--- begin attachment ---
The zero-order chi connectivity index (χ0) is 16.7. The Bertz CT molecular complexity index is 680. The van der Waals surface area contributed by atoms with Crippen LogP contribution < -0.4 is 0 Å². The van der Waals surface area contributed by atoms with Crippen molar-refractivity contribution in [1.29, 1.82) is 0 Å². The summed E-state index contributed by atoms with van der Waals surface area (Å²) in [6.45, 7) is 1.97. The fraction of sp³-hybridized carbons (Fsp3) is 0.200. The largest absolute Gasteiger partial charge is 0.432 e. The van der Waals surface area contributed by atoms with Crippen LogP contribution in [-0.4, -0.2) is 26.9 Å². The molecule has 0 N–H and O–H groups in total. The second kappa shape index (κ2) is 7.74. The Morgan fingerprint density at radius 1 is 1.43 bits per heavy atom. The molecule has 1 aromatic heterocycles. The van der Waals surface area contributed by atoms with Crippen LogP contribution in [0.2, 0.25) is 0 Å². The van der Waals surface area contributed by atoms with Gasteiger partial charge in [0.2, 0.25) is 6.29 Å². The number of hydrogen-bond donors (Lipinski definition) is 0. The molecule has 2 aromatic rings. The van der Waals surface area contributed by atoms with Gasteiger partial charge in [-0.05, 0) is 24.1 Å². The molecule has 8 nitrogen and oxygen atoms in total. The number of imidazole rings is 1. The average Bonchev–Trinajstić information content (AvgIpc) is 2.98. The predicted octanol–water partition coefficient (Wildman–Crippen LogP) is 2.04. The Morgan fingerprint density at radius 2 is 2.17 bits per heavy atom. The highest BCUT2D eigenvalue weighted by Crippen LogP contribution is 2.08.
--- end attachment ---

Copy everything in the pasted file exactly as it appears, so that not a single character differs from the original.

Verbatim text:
The zero-order chi connectivity index (χ0) is 16.7. The Bertz CT molecular complexity index is 680. The van der Waals surface area contributed by atoms with Crippen LogP contribution < -0.4 is 0 Å². The van der Waals surface area contributed by atoms with Crippen molar-refractivity contribution in [1.29, 1.82) is 0 Å². The summed E-state index contributed by atoms with van der Waals surface area (Å²) in [6.45, 7) is 1.97. The fraction of sp³-hybridized carbons (Fsp3) is 0.200. The largest absolute Gasteiger partial charge is 0.432 e. The van der Waals surface area contributed by atoms with Crippen LogP contribution in [-0.4, -0.2) is 26.9 Å². The molecule has 0 N–H and O–H groups in total. The second kappa shape index (κ2) is 7.74. The Morgan fingerprint density at radius 1 is 1.43 bits per heavy atom. The molecule has 1 aromatic heterocycles. The van der Waals surface area contributed by atoms with Crippen LogP contribution in [0.2, 0.25) is 0 Å². The van der Waals surface area contributed by atoms with Gasteiger partial charge in [0.2, 0.25) is 6.29 Å². The number of hydrogen-bond donors (Lipinski definition) is 0. The molecule has 2 aromatic rings. The van der Waals surface area contributed by atoms with Gasteiger partial charge in [-0.05, 0) is 24.1 Å². The molecule has 8 nitrogen and oxygen atoms in total. The number of imidazole rings is 1. The average Bonchev–Trinajstić information content (AvgIpc) is 2.98. The predicted octanol–water partition coefficient (Wildman–Crippen LogP) is 2.04. The Morgan fingerprint density at radius 2 is 2.17 bits per heavy atom. The highest BCUT2D eigenvalue weighted by Crippen LogP contribution is 2.08.